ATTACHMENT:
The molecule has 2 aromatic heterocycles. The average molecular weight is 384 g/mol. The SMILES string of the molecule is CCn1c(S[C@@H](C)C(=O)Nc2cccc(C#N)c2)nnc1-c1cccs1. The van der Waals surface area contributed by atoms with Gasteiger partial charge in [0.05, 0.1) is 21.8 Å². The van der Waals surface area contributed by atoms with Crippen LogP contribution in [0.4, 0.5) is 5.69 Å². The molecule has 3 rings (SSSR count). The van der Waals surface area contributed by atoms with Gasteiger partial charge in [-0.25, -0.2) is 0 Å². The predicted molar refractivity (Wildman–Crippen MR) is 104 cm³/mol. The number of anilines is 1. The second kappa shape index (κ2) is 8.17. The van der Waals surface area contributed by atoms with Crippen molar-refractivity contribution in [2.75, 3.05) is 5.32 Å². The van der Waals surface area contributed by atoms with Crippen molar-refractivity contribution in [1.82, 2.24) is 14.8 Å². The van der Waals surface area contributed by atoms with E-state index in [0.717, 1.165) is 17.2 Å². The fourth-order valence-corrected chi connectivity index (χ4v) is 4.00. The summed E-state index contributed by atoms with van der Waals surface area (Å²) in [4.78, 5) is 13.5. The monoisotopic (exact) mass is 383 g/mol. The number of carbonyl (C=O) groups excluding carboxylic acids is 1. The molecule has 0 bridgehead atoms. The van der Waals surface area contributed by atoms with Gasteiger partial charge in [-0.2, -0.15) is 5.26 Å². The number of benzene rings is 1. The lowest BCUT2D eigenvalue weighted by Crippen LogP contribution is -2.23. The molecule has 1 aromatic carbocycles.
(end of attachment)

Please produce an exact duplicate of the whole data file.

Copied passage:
The molecule has 2 aromatic heterocycles. The average molecular weight is 384 g/mol. The SMILES string of the molecule is CCn1c(S[C@@H](C)C(=O)Nc2cccc(C#N)c2)nnc1-c1cccs1. The van der Waals surface area contributed by atoms with Gasteiger partial charge in [0.05, 0.1) is 21.8 Å². The van der Waals surface area contributed by atoms with Crippen LogP contribution in [0.4, 0.5) is 5.69 Å². The molecule has 3 rings (SSSR count). The van der Waals surface area contributed by atoms with Gasteiger partial charge in [-0.25, -0.2) is 0 Å². The predicted molar refractivity (Wildman–Crippen MR) is 104 cm³/mol. The number of anilines is 1. The second kappa shape index (κ2) is 8.17. The van der Waals surface area contributed by atoms with Crippen molar-refractivity contribution in [2.75, 3.05) is 5.32 Å². The van der Waals surface area contributed by atoms with Crippen molar-refractivity contribution in [1.82, 2.24) is 14.8 Å². The van der Waals surface area contributed by atoms with E-state index in [0.717, 1.165) is 17.2 Å². The fourth-order valence-corrected chi connectivity index (χ4v) is 4.00. The summed E-state index contributed by atoms with van der Waals surface area (Å²) in [4.78, 5) is 13.5. The monoisotopic (exact) mass is 383 g/mol. The number of carbonyl (C=O) groups excluding carboxylic acids is 1. The molecule has 0 bridgehead atoms. The van der Waals surface area contributed by atoms with Gasteiger partial charge in [-0.2, -0.15) is 5.26 Å². The number of benzene rings is 1. The lowest BCUT2D eigenvalue weighted by Crippen LogP contribution is -2.23. The molecule has 1 aromatic carbocycles.